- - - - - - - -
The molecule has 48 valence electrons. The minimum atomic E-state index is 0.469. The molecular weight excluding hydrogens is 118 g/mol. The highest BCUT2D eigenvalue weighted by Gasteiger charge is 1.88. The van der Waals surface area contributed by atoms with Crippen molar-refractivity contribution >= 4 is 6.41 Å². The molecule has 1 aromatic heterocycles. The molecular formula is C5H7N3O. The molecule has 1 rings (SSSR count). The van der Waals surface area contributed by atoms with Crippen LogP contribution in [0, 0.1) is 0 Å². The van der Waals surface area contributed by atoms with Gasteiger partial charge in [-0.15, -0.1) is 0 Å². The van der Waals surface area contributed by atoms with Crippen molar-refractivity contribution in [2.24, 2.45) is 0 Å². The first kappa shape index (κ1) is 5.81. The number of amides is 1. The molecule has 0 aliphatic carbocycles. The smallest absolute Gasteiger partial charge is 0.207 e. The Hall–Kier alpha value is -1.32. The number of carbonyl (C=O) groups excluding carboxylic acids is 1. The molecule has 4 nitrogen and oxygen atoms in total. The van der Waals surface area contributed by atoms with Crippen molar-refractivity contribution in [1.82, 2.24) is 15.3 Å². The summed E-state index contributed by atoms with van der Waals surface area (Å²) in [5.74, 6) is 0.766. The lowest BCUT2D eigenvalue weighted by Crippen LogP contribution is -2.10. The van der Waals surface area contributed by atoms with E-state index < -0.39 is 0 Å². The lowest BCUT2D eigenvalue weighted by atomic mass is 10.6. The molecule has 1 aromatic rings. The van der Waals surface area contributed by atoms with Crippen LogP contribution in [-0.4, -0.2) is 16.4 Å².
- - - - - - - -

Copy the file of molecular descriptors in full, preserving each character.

The molecule has 48 valence electrons. The minimum atomic E-state index is 0.469. The molecular weight excluding hydrogens is 118 g/mol. The highest BCUT2D eigenvalue weighted by Gasteiger charge is 1.88. The van der Waals surface area contributed by atoms with Crippen molar-refractivity contribution >= 4 is 6.41 Å². The molecule has 1 aromatic heterocycles. The molecular formula is C5H7N3O. The molecule has 1 rings (SSSR count). The van der Waals surface area contributed by atoms with Crippen LogP contribution in [0, 0.1) is 0 Å². The van der Waals surface area contributed by atoms with Gasteiger partial charge in [-0.15, -0.1) is 0 Å². The van der Waals surface area contributed by atoms with Crippen molar-refractivity contribution in [2.24, 2.45) is 0 Å². The first kappa shape index (κ1) is 5.81. The number of amides is 1. The molecule has 0 aliphatic carbocycles. The smallest absolute Gasteiger partial charge is 0.207 e. The Hall–Kier alpha value is -1.32. The number of carbonyl (C=O) groups excluding carboxylic acids is 1. The molecule has 4 nitrogen and oxygen atoms in total. The van der Waals surface area contributed by atoms with Crippen molar-refractivity contribution in [1.82, 2.24) is 15.3 Å². The summed E-state index contributed by atoms with van der Waals surface area (Å²) in [5.74, 6) is 0.766. The lowest BCUT2D eigenvalue weighted by Crippen LogP contribution is -2.10. The van der Waals surface area contributed by atoms with E-state index < -0.39 is 0 Å². The lowest BCUT2D eigenvalue weighted by atomic mass is 10.6. The molecule has 1 aromatic rings. The van der Waals surface area contributed by atoms with Crippen LogP contribution in [-0.4, -0.2) is 16.4 Å².